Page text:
She’s $16,000 in debt to credit card companies. One of her local grocers, who once let her buy food on a running tab, now has a bill collector after her. She has her résumé up online, but when headhunters call and ask her age, “suddenly they never call me back,” she says. “I’m depressed. None of my friends are able to find jobs. I am living day-to-day.”
Anne’s biggest fear is that her daughter finds out how dire the situation is.
“She’ll say to me, ‘Are we poor?’ And I keep lying,” Anne says. “I think it’s a very traumatic thing for a child. I don’t want her to feel like she’s the only one, or a victim.”
When the recession does ease up, Anne fears that she will emerge as a permanent member of the lower class.
“The world kind of betrayed us,” she says. “The salary I was making — I don’t think I’ll ever make it again.”
There are several women like Anne in my book,”Malled: My Unintentional Career in Retail” (Portfolio/Penguin), now gone to press, which looks at the single largest source of new jobs in the United States — retail. Most of those jobs pay $7-12 an hour, poverty level wages. No commission, no bonuses, no raises. A dead-end job for a whole new set of workers, people who once believed they had vocational choices.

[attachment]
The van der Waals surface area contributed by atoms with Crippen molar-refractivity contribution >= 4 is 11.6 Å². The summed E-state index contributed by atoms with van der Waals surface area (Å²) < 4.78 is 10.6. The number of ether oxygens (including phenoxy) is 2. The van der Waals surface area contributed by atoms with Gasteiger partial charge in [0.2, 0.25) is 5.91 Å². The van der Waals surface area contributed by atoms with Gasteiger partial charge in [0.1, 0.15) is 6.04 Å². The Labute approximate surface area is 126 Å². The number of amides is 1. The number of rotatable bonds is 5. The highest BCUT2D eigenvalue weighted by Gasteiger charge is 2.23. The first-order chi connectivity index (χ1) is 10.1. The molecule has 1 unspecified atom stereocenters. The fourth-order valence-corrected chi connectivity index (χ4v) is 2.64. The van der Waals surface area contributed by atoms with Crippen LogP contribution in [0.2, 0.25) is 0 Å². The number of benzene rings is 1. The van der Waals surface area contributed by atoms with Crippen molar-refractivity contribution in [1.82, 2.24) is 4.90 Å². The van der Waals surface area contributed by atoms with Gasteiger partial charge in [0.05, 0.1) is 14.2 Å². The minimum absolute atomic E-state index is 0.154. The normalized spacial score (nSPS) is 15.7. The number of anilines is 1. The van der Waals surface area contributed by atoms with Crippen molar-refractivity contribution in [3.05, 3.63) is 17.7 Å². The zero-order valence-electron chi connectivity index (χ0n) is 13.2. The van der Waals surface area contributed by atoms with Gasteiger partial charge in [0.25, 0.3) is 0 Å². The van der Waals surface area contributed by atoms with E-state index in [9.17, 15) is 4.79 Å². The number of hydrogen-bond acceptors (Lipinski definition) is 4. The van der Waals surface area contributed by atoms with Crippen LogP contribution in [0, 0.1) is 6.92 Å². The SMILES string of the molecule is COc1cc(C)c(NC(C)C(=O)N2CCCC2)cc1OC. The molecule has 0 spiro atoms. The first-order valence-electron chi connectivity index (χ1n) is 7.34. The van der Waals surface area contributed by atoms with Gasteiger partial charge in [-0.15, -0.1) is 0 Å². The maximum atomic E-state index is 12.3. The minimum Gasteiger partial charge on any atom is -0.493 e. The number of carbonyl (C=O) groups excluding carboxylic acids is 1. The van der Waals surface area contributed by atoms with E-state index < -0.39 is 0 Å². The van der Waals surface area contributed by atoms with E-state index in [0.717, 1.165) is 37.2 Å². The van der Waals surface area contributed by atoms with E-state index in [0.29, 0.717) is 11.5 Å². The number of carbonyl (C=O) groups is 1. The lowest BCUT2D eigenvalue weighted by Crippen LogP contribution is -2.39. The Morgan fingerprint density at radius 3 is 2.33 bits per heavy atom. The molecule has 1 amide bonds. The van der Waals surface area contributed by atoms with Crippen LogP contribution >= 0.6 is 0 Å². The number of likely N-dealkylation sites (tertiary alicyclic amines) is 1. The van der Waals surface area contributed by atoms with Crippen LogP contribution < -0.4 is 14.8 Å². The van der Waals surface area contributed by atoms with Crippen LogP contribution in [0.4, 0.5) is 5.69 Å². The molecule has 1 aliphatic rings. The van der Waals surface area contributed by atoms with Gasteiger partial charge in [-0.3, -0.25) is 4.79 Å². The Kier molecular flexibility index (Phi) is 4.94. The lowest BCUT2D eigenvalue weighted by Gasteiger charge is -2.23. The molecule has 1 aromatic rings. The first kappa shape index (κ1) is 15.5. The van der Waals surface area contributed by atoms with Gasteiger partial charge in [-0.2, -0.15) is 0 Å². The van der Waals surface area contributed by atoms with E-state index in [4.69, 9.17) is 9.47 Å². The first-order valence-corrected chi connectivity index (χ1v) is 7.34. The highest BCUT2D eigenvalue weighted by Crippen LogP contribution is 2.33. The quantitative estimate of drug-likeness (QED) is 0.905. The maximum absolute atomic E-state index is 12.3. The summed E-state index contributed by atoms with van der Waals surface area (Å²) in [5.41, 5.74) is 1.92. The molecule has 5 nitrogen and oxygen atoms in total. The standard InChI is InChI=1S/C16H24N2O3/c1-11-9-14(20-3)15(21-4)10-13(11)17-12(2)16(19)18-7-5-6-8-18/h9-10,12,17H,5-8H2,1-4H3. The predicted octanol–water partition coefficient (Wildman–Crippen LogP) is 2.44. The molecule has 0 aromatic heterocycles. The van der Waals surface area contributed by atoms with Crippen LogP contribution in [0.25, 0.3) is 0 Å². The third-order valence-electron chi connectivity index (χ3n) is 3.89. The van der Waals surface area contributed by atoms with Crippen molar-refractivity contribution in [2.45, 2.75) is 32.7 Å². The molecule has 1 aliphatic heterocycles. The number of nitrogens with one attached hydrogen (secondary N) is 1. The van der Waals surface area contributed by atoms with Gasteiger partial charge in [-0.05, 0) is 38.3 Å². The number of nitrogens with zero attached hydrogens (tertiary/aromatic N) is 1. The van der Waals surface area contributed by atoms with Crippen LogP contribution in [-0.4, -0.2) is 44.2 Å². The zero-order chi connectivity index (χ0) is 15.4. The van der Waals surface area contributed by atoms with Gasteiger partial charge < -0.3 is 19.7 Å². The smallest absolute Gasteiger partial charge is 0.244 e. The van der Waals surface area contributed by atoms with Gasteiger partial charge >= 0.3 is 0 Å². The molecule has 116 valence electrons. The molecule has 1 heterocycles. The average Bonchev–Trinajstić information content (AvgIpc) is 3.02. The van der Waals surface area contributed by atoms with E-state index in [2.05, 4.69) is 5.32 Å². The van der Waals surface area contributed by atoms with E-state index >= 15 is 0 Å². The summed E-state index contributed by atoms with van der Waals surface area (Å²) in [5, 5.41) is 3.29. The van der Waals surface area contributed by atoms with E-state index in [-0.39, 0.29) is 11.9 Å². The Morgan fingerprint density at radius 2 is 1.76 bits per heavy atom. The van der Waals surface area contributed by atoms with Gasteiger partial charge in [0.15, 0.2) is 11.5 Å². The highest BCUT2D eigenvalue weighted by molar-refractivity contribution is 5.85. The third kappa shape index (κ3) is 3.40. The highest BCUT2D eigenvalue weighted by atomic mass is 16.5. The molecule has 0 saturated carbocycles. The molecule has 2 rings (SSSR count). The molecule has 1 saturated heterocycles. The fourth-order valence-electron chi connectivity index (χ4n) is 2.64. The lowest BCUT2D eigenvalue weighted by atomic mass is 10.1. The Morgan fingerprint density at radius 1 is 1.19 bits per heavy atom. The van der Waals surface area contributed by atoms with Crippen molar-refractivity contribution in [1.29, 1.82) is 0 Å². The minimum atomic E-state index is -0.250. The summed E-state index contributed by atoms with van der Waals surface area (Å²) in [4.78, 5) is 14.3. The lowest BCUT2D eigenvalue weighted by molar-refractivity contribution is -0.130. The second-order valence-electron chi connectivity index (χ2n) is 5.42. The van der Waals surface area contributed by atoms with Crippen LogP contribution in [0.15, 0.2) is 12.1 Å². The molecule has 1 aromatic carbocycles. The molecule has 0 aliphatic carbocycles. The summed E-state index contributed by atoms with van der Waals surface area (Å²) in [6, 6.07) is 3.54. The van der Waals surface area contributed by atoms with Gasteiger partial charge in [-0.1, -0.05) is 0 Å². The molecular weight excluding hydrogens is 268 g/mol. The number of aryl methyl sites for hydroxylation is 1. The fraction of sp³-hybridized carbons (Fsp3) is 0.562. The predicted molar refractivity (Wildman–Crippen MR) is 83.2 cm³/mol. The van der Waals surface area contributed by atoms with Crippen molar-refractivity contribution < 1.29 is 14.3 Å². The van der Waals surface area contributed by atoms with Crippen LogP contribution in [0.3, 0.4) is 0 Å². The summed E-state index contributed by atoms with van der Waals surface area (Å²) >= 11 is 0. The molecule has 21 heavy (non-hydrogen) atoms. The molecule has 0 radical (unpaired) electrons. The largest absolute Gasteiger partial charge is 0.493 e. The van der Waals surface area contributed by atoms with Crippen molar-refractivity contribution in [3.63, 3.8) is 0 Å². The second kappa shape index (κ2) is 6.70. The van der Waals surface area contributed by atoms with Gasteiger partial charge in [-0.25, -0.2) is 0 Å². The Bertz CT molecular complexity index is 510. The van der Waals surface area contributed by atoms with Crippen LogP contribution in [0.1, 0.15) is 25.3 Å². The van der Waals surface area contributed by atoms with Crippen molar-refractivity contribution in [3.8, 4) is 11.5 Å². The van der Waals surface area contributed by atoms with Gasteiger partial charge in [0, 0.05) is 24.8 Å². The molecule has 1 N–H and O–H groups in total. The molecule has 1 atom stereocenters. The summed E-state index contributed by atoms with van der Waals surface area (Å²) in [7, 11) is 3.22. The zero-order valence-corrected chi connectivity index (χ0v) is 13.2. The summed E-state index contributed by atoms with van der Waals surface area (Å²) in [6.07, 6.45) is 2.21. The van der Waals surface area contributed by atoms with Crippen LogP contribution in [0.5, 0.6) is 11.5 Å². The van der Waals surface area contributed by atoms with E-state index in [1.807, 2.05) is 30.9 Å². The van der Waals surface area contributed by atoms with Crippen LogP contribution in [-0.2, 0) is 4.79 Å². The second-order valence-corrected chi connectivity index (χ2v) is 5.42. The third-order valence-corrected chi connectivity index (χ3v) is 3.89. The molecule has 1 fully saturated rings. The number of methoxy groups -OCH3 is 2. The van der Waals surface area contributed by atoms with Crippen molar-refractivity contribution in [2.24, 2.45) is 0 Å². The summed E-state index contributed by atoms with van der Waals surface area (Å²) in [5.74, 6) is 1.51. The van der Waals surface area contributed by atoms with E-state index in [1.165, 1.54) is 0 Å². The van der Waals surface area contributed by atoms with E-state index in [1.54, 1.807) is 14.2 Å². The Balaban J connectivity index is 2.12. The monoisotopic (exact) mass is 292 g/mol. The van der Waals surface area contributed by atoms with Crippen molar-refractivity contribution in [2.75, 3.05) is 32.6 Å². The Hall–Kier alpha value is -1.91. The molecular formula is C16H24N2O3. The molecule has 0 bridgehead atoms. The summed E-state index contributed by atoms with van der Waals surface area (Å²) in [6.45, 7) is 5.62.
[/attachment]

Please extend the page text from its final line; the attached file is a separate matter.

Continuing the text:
The American Dream of upward mobility is dead, if not dying, for millions of educated, hard-working people, many of them workers over the age of 40, most certainly those over 50. People who have kids or grandkids who need their financial help to complete their college educations.
Who’s got an extra$20,000 to $30,000+ to head back to school full-time to get a shiny new career and start all over again at…55? 60? 47?
That’s not how it’s supposed to work. By your 40s or 50s, life, as it once was for many of us, was supposed to be a little calmer — your home bought and maybe paid off; your kids launched into financial independence, retirement a mere decade or so away.
No longer. Millions of us have lost good jobs, can’t even get an interview for the next one, can no longer imagine when or how things might ever get better, when we might feel safe or calm or happy about our economic situation.